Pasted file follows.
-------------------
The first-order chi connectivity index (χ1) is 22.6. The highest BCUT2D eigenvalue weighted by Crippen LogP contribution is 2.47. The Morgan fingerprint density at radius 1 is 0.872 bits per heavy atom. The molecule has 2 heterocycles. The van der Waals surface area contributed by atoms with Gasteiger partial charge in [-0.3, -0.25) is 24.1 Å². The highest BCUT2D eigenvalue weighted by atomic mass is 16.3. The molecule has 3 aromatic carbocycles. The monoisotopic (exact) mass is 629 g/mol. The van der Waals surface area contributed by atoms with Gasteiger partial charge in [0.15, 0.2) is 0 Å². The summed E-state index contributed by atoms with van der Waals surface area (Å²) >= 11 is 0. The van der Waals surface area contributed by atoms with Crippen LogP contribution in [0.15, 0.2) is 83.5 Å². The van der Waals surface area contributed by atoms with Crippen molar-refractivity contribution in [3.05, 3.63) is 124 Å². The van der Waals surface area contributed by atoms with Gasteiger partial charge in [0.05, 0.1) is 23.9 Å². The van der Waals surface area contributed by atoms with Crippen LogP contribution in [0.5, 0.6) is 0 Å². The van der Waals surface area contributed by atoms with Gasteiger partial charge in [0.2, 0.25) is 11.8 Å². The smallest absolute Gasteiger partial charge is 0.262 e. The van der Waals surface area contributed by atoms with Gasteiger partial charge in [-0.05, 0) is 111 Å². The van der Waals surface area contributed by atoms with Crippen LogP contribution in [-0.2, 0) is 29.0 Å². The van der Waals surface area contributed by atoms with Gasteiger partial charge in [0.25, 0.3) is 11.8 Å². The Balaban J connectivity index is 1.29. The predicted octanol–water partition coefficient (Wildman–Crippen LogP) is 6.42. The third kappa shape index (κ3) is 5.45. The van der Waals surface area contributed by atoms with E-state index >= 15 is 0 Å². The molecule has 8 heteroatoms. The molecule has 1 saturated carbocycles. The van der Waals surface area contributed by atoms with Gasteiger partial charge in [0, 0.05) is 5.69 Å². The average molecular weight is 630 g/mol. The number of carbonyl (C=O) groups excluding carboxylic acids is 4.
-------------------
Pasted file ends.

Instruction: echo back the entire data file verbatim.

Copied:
The first-order chi connectivity index (χ1) is 22.6. The highest BCUT2D eigenvalue weighted by Crippen LogP contribution is 2.47. The Morgan fingerprint density at radius 1 is 0.872 bits per heavy atom. The molecule has 2 heterocycles. The van der Waals surface area contributed by atoms with Gasteiger partial charge in [-0.3, -0.25) is 24.1 Å². The highest BCUT2D eigenvalue weighted by atomic mass is 16.3. The molecule has 3 aromatic carbocycles. The monoisotopic (exact) mass is 629 g/mol. The van der Waals surface area contributed by atoms with Gasteiger partial charge in [0.15, 0.2) is 0 Å². The summed E-state index contributed by atoms with van der Waals surface area (Å²) >= 11 is 0. The van der Waals surface area contributed by atoms with Crippen LogP contribution in [0.15, 0.2) is 83.5 Å². The van der Waals surface area contributed by atoms with Crippen molar-refractivity contribution in [3.05, 3.63) is 124 Å². The van der Waals surface area contributed by atoms with Gasteiger partial charge in [0.05, 0.1) is 23.9 Å². The van der Waals surface area contributed by atoms with Crippen LogP contribution in [0.5, 0.6) is 0 Å². The van der Waals surface area contributed by atoms with Gasteiger partial charge in [0.2, 0.25) is 11.8 Å². The smallest absolute Gasteiger partial charge is 0.262 e. The van der Waals surface area contributed by atoms with Gasteiger partial charge in [-0.05, 0) is 111 Å². The van der Waals surface area contributed by atoms with Crippen LogP contribution in [-0.2, 0) is 29.0 Å². The van der Waals surface area contributed by atoms with Gasteiger partial charge in [0.25, 0.3) is 11.8 Å². The Balaban J connectivity index is 1.29. The predicted octanol–water partition coefficient (Wildman–Crippen LogP) is 6.42. The third kappa shape index (κ3) is 5.45. The van der Waals surface area contributed by atoms with E-state index >= 15 is 0 Å². The molecule has 8 heteroatoms. The molecule has 1 saturated carbocycles. The van der Waals surface area contributed by atoms with Gasteiger partial charge in [0, 0.05) is 5.69 Å². The average molecular weight is 630 g/mol. The number of carbonyl (C=O) groups excluding carboxylic acids is 4.